Planning for the commemorative 1940 Centennial of British Sovereignty issue
began in 1936. The stamps were designed by James Berry and Leonard
Mitchell, both of Wellington and were selected from designs submitted by
19 artists. Most of the stamp designs were dual-colour.
halfpenny stamp features the designers impression of the arrival of Maoris
in New Zealand. The stamp shows emaciated and exhausted Maori struggling up
the beach after weeks spent battling the oceans and weather in open
The penny stamp features the Endeavour and Captain Cook
with the map of New Zealand that Cook produced after circumnavigating both
islands in 1769.
The penny halfpenny Sovereigns stamp features
British Royalty at that time - King George VI in the centre with Queen
Victoria, King Edward VII, King George V and King Edward VIII. This is the
only New Zealand stamp with Edward VIII on as he abdicated from the throne
after less than a year as King. The 10d surcharge on this stamp is listed
separately under the 1944
The twopence stamp features Abel
Tasman, the first European to sight the New Zealand coast in 1642. Tasman
was unable to land on the rocky west coast, but continued to sail north
and then east, where one of his boats was attacked by Māori in waka, and
four of his men were killed. The country was subsequently named after the
Netherlands province of Neiuw Zeeland, but not being a viable trade
partner was not visited again for over a century.
The 2½d stamp
features the signing of the Treaty of Waitangi on the 5th of February 1840
by representatives of the British Crown, and various Māori chiefs from the
northern North Island. The Treaty established a British governor in New
Zealand, recognised Māori ownership of their lands and other properties,
and gave Māori the rights of British subjects. After the initial signing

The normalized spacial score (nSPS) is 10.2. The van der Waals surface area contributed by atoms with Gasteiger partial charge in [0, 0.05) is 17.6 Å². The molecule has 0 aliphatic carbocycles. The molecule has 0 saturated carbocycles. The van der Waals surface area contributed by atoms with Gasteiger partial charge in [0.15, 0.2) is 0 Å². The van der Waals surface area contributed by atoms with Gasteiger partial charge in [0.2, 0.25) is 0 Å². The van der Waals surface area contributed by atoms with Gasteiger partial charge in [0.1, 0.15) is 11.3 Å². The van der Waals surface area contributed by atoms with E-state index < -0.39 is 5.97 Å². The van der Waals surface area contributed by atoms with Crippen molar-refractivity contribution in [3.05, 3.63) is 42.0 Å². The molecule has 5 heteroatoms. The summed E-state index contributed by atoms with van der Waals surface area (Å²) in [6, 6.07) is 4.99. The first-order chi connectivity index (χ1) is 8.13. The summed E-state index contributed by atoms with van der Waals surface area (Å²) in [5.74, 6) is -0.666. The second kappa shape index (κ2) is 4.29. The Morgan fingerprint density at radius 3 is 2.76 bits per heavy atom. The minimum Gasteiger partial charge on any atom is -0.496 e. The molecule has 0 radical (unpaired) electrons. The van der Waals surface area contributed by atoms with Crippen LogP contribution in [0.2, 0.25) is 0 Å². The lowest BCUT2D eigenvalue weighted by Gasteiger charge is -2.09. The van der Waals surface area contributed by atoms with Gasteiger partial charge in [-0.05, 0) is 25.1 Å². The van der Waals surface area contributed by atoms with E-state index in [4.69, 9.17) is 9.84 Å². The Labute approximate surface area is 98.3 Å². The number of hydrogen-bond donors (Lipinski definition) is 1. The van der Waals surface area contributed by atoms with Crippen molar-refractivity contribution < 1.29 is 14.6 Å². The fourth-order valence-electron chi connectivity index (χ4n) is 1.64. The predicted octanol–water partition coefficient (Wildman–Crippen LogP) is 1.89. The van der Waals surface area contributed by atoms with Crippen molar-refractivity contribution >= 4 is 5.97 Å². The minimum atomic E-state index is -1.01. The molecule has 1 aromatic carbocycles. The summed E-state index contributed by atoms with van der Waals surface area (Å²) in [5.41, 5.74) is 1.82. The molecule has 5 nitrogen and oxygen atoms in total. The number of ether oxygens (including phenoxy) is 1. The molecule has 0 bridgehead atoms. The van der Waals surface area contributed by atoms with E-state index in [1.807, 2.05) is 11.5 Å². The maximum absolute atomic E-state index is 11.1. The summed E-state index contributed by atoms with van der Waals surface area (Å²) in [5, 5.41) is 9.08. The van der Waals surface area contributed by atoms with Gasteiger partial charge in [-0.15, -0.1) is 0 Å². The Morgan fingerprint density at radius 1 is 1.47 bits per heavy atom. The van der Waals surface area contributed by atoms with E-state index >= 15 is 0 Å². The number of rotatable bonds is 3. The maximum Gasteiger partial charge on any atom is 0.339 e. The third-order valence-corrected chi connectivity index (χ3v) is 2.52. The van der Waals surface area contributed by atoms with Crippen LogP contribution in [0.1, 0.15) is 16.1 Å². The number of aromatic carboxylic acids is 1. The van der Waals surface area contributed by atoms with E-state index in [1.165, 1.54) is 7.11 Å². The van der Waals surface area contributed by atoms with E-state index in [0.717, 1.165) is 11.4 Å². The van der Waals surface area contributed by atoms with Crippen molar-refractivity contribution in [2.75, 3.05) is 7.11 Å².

at Waitangi, copies of the Treaty were taken around New Zealand and over
the following months many other chiefs signed. However, the English and
Māori language versions of the Treaty differ significantly, and so there
is little consensus to exactly what was agreed to.
The three penny
stamp shows European settlers disembarking from their ships and meeting
local Maori. The New Zealand Company which was formed in 1839 to promote
the colonisation of New Zealand was a profit making organisation that
sought to buy land cheaply from the indigenous residents and sell it to
speculators and "gentleman settlers" at a much higher sum.
Emigrants would provide labour to break in the lands and cater to their
employers' everyday needs. They would eventually be able to buy their
own land, but high land prices and low rates of pay would ensure they
first laboured for many years. The company stridently opposed the Treaty
of Waitangi and was frequently criticised by the Colonial office and New
Zealand governors for its "trickery" and lies. Settlers often
arrived to harsh conditions nothing at all like the elaborate and false
advertisements they had seen before departing.
The four penny
stamp features land, sea and air transport. The development of New Zealand
relied on the establishment of road and railway links across the country.
The geographical isolation of New Zealand made it very dependent on sea
and later air links with trading partners.
The five penny stamp
depicts the assertion of British Sovereignty over the South Island with
the hoisting of the British flag at Akaroa on the 11th of August 1840. The
area was settled that same year by French settlers who had intended to
establish a colony.
The sixpence stamp features the Dunedin's
first shipment of frozen mutton for the United Kingdom. In the 1870s, New
Zealand exported large amounts of wool, but the wool market was in
decline. In the United Kingdom, there was a shortage of meat to feed the
expanding population. The Dunedin (1876–82) was the first ship to
complete a truly successful transport of refrigerated meat. In its
capacity, it helped set the stage for New Zealand's success as a major
provider of agricultural exports despite its geographical
The sevenpence stamp features a traditional Maori
Council held in front of the meeting house.
The nine penny stamp
features gold mining from the 1860s gold rush and a more modern gold
dredge. Gabriel Read's discovery of gold at Gabriel's Gully in
1861 led to the Central Otago gold rush, with the population of the gold
field rising from virtually zero to around 11,500 within a
The one shilling stamp features "A Giant Kauri", a
coniferous tree found north of 38°S in the northern districts of New
Zealand's North Island. It is the largest species of tree by volume in
the country, standing up to 50m tall above the forest's main canopy.
The eight penny Maori Council stamp replaced the seven penny when
parcel rates were increased as a result of the outbreak of war.